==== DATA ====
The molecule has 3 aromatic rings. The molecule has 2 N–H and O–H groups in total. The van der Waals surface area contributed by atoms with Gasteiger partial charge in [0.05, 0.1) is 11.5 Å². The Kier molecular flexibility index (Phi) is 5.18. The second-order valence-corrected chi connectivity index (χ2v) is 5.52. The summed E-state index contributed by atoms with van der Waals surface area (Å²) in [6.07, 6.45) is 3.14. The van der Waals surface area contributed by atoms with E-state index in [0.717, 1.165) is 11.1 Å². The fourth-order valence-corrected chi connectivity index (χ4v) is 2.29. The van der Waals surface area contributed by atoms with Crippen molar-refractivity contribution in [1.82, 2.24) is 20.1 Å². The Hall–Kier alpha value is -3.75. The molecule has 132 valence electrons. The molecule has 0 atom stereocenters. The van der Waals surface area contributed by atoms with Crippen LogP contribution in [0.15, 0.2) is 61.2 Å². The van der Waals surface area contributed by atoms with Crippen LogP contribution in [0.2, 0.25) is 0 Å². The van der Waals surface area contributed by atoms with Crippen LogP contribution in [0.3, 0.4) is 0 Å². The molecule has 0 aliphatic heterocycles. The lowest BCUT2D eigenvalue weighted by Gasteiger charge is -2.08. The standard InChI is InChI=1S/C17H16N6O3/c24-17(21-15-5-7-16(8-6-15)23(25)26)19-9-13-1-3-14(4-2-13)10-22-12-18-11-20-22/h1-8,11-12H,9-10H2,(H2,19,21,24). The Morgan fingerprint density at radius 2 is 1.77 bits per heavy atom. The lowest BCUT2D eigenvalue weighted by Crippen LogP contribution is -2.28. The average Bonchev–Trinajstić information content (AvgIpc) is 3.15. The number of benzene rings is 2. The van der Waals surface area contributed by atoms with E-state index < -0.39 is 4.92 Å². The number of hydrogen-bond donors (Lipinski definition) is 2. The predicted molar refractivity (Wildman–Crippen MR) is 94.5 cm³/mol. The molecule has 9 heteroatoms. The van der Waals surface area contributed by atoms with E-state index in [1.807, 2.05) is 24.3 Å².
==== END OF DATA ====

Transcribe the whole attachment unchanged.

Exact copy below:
The molecule has 3 aromatic rings. The molecule has 2 N–H and O–H groups in total. The van der Waals surface area contributed by atoms with Gasteiger partial charge in [0.05, 0.1) is 11.5 Å². The Kier molecular flexibility index (Phi) is 5.18. The second-order valence-corrected chi connectivity index (χ2v) is 5.52. The summed E-state index contributed by atoms with van der Waals surface area (Å²) in [6.07, 6.45) is 3.14. The van der Waals surface area contributed by atoms with E-state index in [0.717, 1.165) is 11.1 Å². The fourth-order valence-corrected chi connectivity index (χ4v) is 2.29. The van der Waals surface area contributed by atoms with Crippen molar-refractivity contribution in [1.82, 2.24) is 20.1 Å². The Hall–Kier alpha value is -3.75. The molecule has 132 valence electrons. The molecule has 0 atom stereocenters. The van der Waals surface area contributed by atoms with Crippen LogP contribution in [0.15, 0.2) is 61.2 Å². The van der Waals surface area contributed by atoms with Crippen LogP contribution in [0.2, 0.25) is 0 Å². The van der Waals surface area contributed by atoms with Crippen LogP contribution in [0.3, 0.4) is 0 Å². The molecule has 0 aliphatic heterocycles. The lowest BCUT2D eigenvalue weighted by Gasteiger charge is -2.08. The standard InChI is InChI=1S/C17H16N6O3/c24-17(21-15-5-7-16(8-6-15)23(25)26)19-9-13-1-3-14(4-2-13)10-22-12-18-11-20-22/h1-8,11-12H,9-10H2,(H2,19,21,24). The Morgan fingerprint density at radius 2 is 1.77 bits per heavy atom. The lowest BCUT2D eigenvalue weighted by Crippen LogP contribution is -2.28. The average Bonchev–Trinajstić information content (AvgIpc) is 3.15. The number of benzene rings is 2. The van der Waals surface area contributed by atoms with E-state index < -0.39 is 4.92 Å². The number of hydrogen-bond donors (Lipinski definition) is 2. The predicted molar refractivity (Wildman–Crippen MR) is 94.5 cm³/mol. The molecule has 9 heteroatoms. The van der Waals surface area contributed by atoms with E-state index in [1.807, 2.05) is 24.3 Å².